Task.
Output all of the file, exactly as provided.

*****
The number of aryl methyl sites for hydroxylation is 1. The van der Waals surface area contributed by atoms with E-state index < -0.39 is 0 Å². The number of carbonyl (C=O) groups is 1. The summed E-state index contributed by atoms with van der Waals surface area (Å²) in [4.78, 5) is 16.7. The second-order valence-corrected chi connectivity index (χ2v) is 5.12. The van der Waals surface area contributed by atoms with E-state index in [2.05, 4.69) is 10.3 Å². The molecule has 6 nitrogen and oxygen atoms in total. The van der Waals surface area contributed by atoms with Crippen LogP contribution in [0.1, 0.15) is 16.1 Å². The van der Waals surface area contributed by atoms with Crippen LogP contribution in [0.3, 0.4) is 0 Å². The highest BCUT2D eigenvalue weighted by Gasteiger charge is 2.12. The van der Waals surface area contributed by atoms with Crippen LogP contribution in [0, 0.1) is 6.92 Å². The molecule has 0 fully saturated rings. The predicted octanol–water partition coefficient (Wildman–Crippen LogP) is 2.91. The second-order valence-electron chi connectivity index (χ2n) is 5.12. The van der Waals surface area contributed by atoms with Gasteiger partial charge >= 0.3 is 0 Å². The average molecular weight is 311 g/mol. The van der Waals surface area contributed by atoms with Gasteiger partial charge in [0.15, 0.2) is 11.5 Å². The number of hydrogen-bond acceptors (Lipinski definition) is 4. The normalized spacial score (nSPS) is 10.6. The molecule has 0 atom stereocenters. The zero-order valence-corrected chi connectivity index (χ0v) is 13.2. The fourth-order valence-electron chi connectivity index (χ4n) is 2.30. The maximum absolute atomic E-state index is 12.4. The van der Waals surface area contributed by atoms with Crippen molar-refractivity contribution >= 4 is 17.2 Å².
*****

The number of aryl methyl sites for hydroxylation is 1. The van der Waals surface area contributed by atoms with E-state index < -0.39 is 0 Å². The number of carbonyl (C=O) groups is 1. The summed E-state index contributed by atoms with van der Waals surface area (Å²) in [4.78, 5) is 16.7. The second-order valence-corrected chi connectivity index (χ2v) is 5.12. The van der Waals surface area contributed by atoms with E-state index in [2.05, 4.69) is 10.3 Å². The molecule has 6 nitrogen and oxygen atoms in total. The van der Waals surface area contributed by atoms with Crippen LogP contribution in [0.1, 0.15) is 16.1 Å². The van der Waals surface area contributed by atoms with Crippen LogP contribution in [0.3, 0.4) is 0 Å². The highest BCUT2D eigenvalue weighted by Gasteiger charge is 2.12. The van der Waals surface area contributed by atoms with Crippen LogP contribution in [0, 0.1) is 6.92 Å². The molecule has 0 fully saturated rings. The predicted octanol–water partition coefficient (Wildman–Crippen LogP) is 2.91. The second-order valence-electron chi connectivity index (χ2n) is 5.12. The van der Waals surface area contributed by atoms with Gasteiger partial charge >= 0.3 is 0 Å². The average molecular weight is 311 g/mol. The van der Waals surface area contributed by atoms with Gasteiger partial charge in [0.15, 0.2) is 11.5 Å². The number of hydrogen-bond acceptors (Lipinski definition) is 4. The normalized spacial score (nSPS) is 10.6. The molecule has 0 atom stereocenters. The zero-order valence-corrected chi connectivity index (χ0v) is 13.2. The fourth-order valence-electron chi connectivity index (χ4n) is 2.30. The maximum absolute atomic E-state index is 12.4. The van der Waals surface area contributed by atoms with Crippen molar-refractivity contribution >= 4 is 17.2 Å².